Before we get down to the money, let’s make another assumption for our scenario – this is the “Cost of Ownership” (COOL) cost for the guitar:
Cost of Ownership (COOL) = Cost of Production = Total Cost of Production + Shipping
So, to get an estimate of cost based on our costs I took the total production cost for our budgeted guitar (including shipping, parts, and the cost of packaging) and divided it by the total number of guitars on the market ($6,000 in total) and divided it by $6,000. Then I multiplied the total cost of production by $1,000.
COOL = total cost of guitars at retail = Total Cost of Sales plus shipping
So, for our scenario, we’ll estimate that our first guitar costs about $60, a good chunk of change in our budget for this guitar – just from the shipping alone. In an effort not to over estimate the actual price of guitars we decided that the cost that would be incurred just from the shipping and packaging was $200 (so a total cost of about $350).
So, we’ll round our total cost of ownership (COOL) down to $50 (assuming that the new guitar will be at some point in time, and it would then cost us nothing) and add another 5%.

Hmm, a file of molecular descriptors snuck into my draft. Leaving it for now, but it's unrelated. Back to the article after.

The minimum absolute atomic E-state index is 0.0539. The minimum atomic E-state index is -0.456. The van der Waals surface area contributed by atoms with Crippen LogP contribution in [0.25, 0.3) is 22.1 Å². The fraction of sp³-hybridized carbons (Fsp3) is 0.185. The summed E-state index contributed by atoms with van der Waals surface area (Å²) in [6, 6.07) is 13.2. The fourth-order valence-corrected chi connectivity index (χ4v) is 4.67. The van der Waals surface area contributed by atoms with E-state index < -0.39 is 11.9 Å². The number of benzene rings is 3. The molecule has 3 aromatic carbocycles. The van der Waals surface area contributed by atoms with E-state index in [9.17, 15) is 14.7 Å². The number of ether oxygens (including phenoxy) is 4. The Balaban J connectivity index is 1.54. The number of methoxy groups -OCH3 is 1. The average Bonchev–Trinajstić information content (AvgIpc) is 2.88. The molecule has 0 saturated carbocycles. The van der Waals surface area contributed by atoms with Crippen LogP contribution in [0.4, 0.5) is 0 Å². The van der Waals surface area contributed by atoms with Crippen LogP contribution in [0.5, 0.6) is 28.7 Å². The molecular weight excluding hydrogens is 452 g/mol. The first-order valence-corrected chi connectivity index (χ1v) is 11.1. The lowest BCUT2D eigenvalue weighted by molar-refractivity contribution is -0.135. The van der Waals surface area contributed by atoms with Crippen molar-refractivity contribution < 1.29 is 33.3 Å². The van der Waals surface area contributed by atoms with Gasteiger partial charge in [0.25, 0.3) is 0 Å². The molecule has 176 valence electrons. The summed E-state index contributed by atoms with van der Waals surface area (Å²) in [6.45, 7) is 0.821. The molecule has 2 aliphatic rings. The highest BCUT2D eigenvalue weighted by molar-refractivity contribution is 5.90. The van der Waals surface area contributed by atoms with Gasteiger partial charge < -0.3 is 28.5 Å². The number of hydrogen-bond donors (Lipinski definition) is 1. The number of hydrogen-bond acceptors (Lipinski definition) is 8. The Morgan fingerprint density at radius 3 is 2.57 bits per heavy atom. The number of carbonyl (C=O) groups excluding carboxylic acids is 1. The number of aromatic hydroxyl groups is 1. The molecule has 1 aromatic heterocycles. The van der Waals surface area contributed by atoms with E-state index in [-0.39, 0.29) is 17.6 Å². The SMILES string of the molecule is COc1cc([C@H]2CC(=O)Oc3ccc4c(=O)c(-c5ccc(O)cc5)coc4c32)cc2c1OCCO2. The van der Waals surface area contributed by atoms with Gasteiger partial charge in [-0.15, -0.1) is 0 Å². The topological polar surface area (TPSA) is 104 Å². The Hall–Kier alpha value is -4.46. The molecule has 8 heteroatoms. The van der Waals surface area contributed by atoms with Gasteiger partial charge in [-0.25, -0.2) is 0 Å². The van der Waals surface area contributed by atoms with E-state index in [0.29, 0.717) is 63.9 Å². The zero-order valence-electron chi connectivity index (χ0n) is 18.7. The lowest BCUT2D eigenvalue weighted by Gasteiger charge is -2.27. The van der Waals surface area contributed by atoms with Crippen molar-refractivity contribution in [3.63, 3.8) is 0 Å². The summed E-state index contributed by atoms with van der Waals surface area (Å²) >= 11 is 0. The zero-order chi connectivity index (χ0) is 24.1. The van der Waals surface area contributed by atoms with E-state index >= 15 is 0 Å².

So, let’s calculate (I’ll also just give you some tips for converting to a gross price and not a cost per unit for the sake of the math):
Cost of Ownership = COOL * Total Cost of Production
So, for our $200 guitar.
Cost of Ownership in New York = Cost of Production + Shipping
So, we’re using $800.
We round that off to $800, which comes to $650 per guitar, which is also the actual gross cost of ownership.
Cost of Ownership
So, for instance, if you can only afford four guitars (or one in the first place, but hey – that’s just my rough estimate), the total cost of ownership (COOL in the example above) for four guitars might be…
$350, or 4.5% of total sales $350, or 6.5% of total sales
So, at $400 a guitar, that’s roughly 4.5% of total sales.
For comparison, our first guitar was a $350 guitar shipped from Canada to the
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